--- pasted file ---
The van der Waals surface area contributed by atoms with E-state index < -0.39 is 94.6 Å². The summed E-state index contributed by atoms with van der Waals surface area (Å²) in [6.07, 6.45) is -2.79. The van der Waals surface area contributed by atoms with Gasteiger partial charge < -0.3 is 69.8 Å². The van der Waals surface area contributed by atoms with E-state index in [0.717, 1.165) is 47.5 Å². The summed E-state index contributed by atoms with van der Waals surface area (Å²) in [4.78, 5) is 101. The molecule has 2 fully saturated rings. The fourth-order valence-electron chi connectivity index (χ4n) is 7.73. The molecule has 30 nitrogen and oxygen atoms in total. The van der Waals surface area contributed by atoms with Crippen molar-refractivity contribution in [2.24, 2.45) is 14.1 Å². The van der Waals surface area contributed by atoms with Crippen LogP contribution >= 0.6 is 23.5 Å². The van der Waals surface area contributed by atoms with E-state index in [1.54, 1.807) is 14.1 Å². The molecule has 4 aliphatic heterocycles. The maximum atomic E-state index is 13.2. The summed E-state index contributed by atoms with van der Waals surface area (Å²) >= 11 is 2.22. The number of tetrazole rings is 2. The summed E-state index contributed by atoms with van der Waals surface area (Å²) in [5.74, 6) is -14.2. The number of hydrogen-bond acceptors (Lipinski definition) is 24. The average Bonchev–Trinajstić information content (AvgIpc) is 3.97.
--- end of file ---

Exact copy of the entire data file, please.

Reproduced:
The van der Waals surface area contributed by atoms with E-state index < -0.39 is 94.6 Å². The summed E-state index contributed by atoms with van der Waals surface area (Å²) in [6.07, 6.45) is -2.79. The van der Waals surface area contributed by atoms with Gasteiger partial charge < -0.3 is 69.8 Å². The van der Waals surface area contributed by atoms with E-state index in [0.717, 1.165) is 47.5 Å². The summed E-state index contributed by atoms with van der Waals surface area (Å²) in [4.78, 5) is 101. The molecule has 2 fully saturated rings. The fourth-order valence-electron chi connectivity index (χ4n) is 7.73. The molecule has 30 nitrogen and oxygen atoms in total. The van der Waals surface area contributed by atoms with Crippen molar-refractivity contribution in [2.24, 2.45) is 14.1 Å². The van der Waals surface area contributed by atoms with Crippen LogP contribution >= 0.6 is 23.5 Å². The van der Waals surface area contributed by atoms with E-state index in [1.54, 1.807) is 14.1 Å². The molecule has 4 aliphatic heterocycles. The maximum atomic E-state index is 13.2. The summed E-state index contributed by atoms with van der Waals surface area (Å²) >= 11 is 2.22. The number of tetrazole rings is 2. The summed E-state index contributed by atoms with van der Waals surface area (Å²) in [5.74, 6) is -14.2. The number of hydrogen-bond acceptors (Lipinski definition) is 24. The average Bonchev–Trinajstić information content (AvgIpc) is 3.97.